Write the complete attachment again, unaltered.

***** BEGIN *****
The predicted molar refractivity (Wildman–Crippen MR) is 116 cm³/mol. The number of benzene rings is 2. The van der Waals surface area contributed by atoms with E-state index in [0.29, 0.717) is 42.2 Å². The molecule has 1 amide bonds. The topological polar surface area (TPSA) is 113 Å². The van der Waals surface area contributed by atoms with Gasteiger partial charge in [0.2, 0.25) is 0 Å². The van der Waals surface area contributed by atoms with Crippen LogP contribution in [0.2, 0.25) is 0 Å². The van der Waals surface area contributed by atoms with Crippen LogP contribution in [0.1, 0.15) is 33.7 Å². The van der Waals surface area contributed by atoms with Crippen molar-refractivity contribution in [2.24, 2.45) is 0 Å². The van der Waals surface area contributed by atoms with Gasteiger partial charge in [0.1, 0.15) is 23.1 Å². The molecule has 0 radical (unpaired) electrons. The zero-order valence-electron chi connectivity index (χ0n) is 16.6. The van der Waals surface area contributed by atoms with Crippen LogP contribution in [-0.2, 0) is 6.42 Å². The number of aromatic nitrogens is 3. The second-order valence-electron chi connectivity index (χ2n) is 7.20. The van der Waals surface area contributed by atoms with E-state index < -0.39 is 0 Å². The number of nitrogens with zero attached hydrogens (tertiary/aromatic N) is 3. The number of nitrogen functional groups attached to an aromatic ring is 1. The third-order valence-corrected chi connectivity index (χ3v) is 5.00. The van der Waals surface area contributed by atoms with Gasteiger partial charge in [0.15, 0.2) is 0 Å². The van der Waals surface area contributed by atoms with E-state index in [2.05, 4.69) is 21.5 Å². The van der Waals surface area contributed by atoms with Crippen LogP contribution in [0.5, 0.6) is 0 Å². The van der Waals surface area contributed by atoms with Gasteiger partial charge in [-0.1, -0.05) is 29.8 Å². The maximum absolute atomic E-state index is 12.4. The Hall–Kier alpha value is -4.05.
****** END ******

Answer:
The predicted molar refractivity (Wildman–Crippen MR) is 116 cm³/mol. The number of benzene rings is 2. The van der Waals surface area contributed by atoms with E-state index in [0.29, 0.717) is 42.2 Å². The molecule has 1 amide bonds. The topological polar surface area (TPSA) is 113 Å². The van der Waals surface area contributed by atoms with Gasteiger partial charge in [0.2, 0.25) is 0 Å². The van der Waals surface area contributed by atoms with Crippen LogP contribution in [0.2, 0.25) is 0 Å². The van der Waals surface area contributed by atoms with Crippen LogP contribution in [0.1, 0.15) is 33.7 Å². The van der Waals surface area contributed by atoms with Crippen molar-refractivity contribution in [2.24, 2.45) is 0 Å². The van der Waals surface area contributed by atoms with Gasteiger partial charge in [0.1, 0.15) is 23.1 Å². The molecule has 0 radical (unpaired) electrons. The zero-order valence-electron chi connectivity index (χ0n) is 16.6. The van der Waals surface area contributed by atoms with Crippen LogP contribution in [-0.2, 0) is 6.42 Å². The number of aromatic nitrogens is 3. The second-order valence-electron chi connectivity index (χ2n) is 7.20. The van der Waals surface area contributed by atoms with E-state index < -0.39 is 0 Å². The number of nitrogens with zero attached hydrogens (tertiary/aromatic N) is 3. The number of nitrogen functional groups attached to an aromatic ring is 1. The third-order valence-corrected chi connectivity index (χ3v) is 5.00. The van der Waals surface area contributed by atoms with Gasteiger partial charge in [0.15, 0.2) is 0 Å². The van der Waals surface area contributed by atoms with E-state index in [2.05, 4.69) is 21.5 Å². The van der Waals surface area contributed by atoms with Crippen LogP contribution in [0.5, 0.6) is 0 Å². The van der Waals surface area contributed by atoms with Gasteiger partial charge in [-0.1, -0.05) is 29.8 Å². The maximum absolute atomic E-state index is 12.4. The Hall–Kier alpha value is -4.05.